This plant is larger and coarser than its European cousin, growing to 8 inches. This species, native to eastern and central North America, is hardier too, surviving to zone 3. Wild ginger has large, heart-shaped, deciduous dark green leaves. The creeping rhizome has a ginger-like odor and flavor; Native Americans used the root to flavor foods like we use culinary ginger (Zingiber officinale, in a completely different plant family).

The flowers of wild ginger, Asarum canadense, are small, dark-colored and hidden by the foliage.

The pendulous flowers, which hang down under the foliage, are pollinated by ants and other small insects that crawl into the flowers. There are few cultivars available. ‘Eco Choice’ is denser than the species and ‘Eco Red Giant’ is larger than the species.

The subspecies A. canadense reflexum, short-lobed wild ginger, is similar to the species but has smooth, semi-evergreen leaves and longer, more slender rhizomes.

Other Species

Some other species that are hardy in parts of the Upper Midwest and occasionally available include:

  • A. arifolium (Hexastylis arifolius*, or evergreen wild ginger) is a North American native with triangular, dark blue-green leaves patterned with gray or silver. Zone 4 or 5.
  • A. caudatum, another native species with large, light green, heart shaped leaves. Slow growing. Zone 4.
  • A. shuttleworthii (H. shuttleworthii*) has big, semi-evergreen dark green leaves with silver patterning. The variety ‘Carolina Silver’ has slightly arrow shaped leaves that are widely marked with silvery-cream. A. shuttleworthii var. harperi ‘Velvet Queen’ is a relatively small plant with rounded leaves attractively marked with silver mottling. ‘Callaway’ is a slow, mat-forming version with mottled leaves. ‘Eco Medallion’ is a silvery selection with compact growth. Zone 5.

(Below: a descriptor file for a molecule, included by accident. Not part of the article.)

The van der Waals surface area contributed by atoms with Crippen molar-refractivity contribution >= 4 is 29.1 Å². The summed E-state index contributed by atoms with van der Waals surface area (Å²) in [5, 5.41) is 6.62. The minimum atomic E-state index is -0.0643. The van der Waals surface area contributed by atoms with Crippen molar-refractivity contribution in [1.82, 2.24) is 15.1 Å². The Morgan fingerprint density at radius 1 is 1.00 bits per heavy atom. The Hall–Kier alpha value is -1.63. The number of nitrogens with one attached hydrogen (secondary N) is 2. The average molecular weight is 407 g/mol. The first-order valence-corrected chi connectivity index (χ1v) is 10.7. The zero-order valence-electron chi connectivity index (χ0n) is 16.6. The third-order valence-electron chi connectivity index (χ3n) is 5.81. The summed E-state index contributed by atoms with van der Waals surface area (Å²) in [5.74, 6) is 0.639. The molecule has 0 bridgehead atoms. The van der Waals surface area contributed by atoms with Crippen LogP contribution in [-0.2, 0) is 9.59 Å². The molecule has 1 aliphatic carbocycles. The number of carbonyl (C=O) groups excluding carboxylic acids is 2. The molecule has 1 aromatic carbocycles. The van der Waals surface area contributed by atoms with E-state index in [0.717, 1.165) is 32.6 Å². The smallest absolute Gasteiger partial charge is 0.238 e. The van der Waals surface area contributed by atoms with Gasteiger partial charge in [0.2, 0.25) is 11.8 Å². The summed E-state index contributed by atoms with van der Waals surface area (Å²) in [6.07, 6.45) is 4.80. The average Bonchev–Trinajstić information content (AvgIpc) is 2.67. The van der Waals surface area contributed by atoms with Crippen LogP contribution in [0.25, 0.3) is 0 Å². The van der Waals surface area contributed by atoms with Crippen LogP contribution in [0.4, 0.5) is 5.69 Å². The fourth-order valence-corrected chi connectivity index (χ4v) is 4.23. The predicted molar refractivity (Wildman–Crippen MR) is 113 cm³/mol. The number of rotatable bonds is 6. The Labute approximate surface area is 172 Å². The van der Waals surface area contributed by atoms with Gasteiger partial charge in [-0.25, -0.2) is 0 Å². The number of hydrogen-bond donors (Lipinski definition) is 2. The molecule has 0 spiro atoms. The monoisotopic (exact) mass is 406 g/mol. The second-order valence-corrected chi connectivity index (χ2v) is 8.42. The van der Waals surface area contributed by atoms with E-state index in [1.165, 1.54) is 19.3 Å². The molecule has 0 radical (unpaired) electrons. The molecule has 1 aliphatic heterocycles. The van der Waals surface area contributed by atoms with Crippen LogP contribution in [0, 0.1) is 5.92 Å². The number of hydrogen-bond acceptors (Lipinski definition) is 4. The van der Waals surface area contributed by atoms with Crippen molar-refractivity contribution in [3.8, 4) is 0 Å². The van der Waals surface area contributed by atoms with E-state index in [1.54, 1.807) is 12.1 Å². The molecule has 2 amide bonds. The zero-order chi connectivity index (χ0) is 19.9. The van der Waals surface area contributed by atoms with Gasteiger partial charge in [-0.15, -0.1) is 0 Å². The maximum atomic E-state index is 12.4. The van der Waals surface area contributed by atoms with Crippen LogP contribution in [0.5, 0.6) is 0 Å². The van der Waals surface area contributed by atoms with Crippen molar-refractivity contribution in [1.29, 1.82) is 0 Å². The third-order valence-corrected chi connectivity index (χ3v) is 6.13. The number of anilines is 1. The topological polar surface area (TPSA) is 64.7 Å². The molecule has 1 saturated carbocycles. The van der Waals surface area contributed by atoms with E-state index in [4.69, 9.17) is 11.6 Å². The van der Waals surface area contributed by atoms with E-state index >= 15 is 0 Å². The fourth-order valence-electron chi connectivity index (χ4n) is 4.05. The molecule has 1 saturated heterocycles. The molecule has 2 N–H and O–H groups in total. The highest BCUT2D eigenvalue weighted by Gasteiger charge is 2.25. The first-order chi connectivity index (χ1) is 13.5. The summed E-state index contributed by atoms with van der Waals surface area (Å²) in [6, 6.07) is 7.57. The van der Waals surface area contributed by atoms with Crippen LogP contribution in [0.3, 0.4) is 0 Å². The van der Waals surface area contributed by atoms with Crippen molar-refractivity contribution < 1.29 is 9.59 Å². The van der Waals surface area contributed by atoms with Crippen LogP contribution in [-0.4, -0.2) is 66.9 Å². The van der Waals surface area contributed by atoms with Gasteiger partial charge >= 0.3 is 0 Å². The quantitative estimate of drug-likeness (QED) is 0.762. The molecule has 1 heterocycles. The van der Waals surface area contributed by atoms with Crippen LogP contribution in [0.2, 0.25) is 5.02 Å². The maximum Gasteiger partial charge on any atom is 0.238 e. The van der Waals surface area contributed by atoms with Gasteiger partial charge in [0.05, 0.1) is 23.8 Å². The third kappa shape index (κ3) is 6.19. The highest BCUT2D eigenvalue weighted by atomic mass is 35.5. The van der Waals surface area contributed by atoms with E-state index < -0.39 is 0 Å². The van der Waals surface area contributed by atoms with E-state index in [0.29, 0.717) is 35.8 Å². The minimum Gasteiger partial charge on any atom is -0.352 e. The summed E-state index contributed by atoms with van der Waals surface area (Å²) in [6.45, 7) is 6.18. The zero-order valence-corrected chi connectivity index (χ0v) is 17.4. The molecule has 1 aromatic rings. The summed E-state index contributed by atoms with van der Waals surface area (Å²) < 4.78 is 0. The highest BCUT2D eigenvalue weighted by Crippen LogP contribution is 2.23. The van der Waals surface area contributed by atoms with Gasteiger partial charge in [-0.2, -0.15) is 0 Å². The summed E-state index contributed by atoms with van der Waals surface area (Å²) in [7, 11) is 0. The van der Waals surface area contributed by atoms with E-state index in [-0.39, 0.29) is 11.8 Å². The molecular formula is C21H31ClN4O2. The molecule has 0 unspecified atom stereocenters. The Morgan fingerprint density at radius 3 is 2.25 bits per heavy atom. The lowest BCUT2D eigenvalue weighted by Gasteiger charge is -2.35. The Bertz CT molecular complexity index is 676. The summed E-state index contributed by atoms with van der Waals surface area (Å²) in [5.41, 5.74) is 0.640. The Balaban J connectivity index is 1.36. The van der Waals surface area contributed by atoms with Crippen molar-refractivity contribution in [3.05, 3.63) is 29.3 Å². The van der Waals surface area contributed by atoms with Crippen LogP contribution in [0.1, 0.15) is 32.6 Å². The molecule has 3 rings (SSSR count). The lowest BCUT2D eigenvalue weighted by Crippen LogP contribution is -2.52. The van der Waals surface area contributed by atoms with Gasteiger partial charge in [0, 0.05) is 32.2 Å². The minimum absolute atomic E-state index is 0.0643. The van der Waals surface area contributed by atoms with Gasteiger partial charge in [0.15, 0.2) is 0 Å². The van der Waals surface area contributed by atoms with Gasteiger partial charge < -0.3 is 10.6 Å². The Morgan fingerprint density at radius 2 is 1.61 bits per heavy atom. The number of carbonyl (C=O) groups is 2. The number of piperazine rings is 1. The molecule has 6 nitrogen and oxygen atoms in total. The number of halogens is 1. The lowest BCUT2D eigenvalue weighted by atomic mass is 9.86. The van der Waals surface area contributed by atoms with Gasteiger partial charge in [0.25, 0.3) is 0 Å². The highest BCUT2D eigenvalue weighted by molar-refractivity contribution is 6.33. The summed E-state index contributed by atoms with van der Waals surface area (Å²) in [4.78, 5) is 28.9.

• A. speciosum comes from a very limited area of Alabama and has large, variably-mottled, arrow shaped leaves form tight tufted clumps. Zone 5.
  • A. splendens is an Asian evergreen species with large arrowhead shaped leaves splashed with vivid silver markings. Zone 5.
  • A. virginicum (H. virginica*) is a more prostrate type, with round to heart-shaped green leaves, each uniquely mottled with silver. Zone 5.

* Some taxonomists have placed the evergreen species in the genus Hexastylis.

Culture & Maintenance

Wild ginger makes a good ground cover in shade.

Wild ginger makes a good groundcover in a shady border or woodland garden. Plant individual plants 12 to 24 inches apart in groups to eventually form a carpet in the area. Most species tolerate fairly dense shade. They can also be grown in partial shade, although the leaves may burn in hot summers. The plants prefer moist, well-drained soil, but will tolerate clay soil.

Wild ginger can be divided by cutting the thick rhizomes which grow very close to the soil surface. Early spring is the best time for division, but the tough plants can be moved at other times of the year – although this will slow establishment. Plants can also be grown from seed, which ripens in mid-late summer. Sow the seed on the surface of pots, barely covering, and sink the pots in the ground to leave outside for the winter. The seeds should germinate the following spring.